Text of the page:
“The problem isn’t the Iranians going in, but rather getting them out. Just think of poor Lebanon, still suffering under the yoke of Lebanon 32 years after the creation of Hezbollah and 14 years after Israel withdrew,” he added.
In Syria’s neighboring civil war—Iranian military involvement either directly or through Lebanon’s militant Shia movement Hezbollah, Tehran’s proxy—has proven crucial in tilting the battlefield in favor of Iran’s ally President Bashar al-Assad. Last summer, Hezbollah assisted Assad forces in the re-capture of the strategic city of Qusair. Since then, Iran’s revolutionary guardsmen have acted as advisers and trainers.
Advisory work and training will likely be among the roles Iran’s forces will focus on in Iraq—and the Iraqi officer corps sorely needs it, observed military analyst Charlie Cooper of the London-based Quillam Foundation. He said a crucial factor in the heavily outnumbered jihadists being able to over-run Mosul last week was the failure of Iraqi officers to stand their ground. “Senior officers were quick to flee. This left a disgruntled population with about 30,000 Iraqi soldiers who were, for want of a better phrase, abandoned by their officers.” ISIS in Mosul reportedly took more than 4,000 Iraqi soldiers prisoner.
Cooper predicts that ISIS will maintain its insurgency in towns in the Tigris valley north of Iraq’s capital of Baghdad while it consolidates its hold on territory contiguous with its strongholds in eastern Syria. But he doubts the ISIS aim is to assault Baghdad, despite jihadist claims.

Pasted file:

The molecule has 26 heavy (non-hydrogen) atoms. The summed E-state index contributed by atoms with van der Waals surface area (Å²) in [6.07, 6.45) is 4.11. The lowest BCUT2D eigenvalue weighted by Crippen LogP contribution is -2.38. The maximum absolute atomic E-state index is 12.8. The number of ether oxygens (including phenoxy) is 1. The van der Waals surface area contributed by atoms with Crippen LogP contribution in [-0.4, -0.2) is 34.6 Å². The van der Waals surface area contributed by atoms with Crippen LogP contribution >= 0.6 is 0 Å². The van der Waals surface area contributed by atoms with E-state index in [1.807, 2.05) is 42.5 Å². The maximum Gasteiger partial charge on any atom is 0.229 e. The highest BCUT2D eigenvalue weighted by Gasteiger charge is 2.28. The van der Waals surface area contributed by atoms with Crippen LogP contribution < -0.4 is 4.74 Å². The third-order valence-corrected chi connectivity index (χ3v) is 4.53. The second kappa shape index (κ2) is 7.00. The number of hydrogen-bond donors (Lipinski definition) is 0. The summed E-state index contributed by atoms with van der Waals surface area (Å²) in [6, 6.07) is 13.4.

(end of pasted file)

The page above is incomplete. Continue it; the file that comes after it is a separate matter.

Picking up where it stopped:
“They’re very close to Baghdad now, but because of the sectarian make-up of any territories that they’ve not yet taken, it will not be as easy to consolidate control, if they continue to expand,” he says. “What they are feeding off right now is Sunni discontent towards Baghdad. If, however, they attempt to invade Baghdad, I’d imagine that they would have to focus almost exclusively there.”
Faily said when it comes to ISIS, Iranian and American interests aligned. “What we are saying is the international community needs to work with each other to contain the spread of ISIS. Within that context, a U.S.-Iranian focus on ISIS is welcomed. One is a neighbor, and one is a strategic partner.”
Because Faily is an ambassador in Washington, however, and not Tehran, he is most interested in what Obama will decide. “The issue we have now is the critical acid test for our relationship,” Faily said. “We have chosen the United States as our strategic partner ... Don’t make us desperate. There is a void. We ourselves cannot fill this void.”
The ambassador will find out in the coming days whether Iraq can count on its strategic partner to fill that void.
—with additional reporting by Jamie Dettmer in Erbil.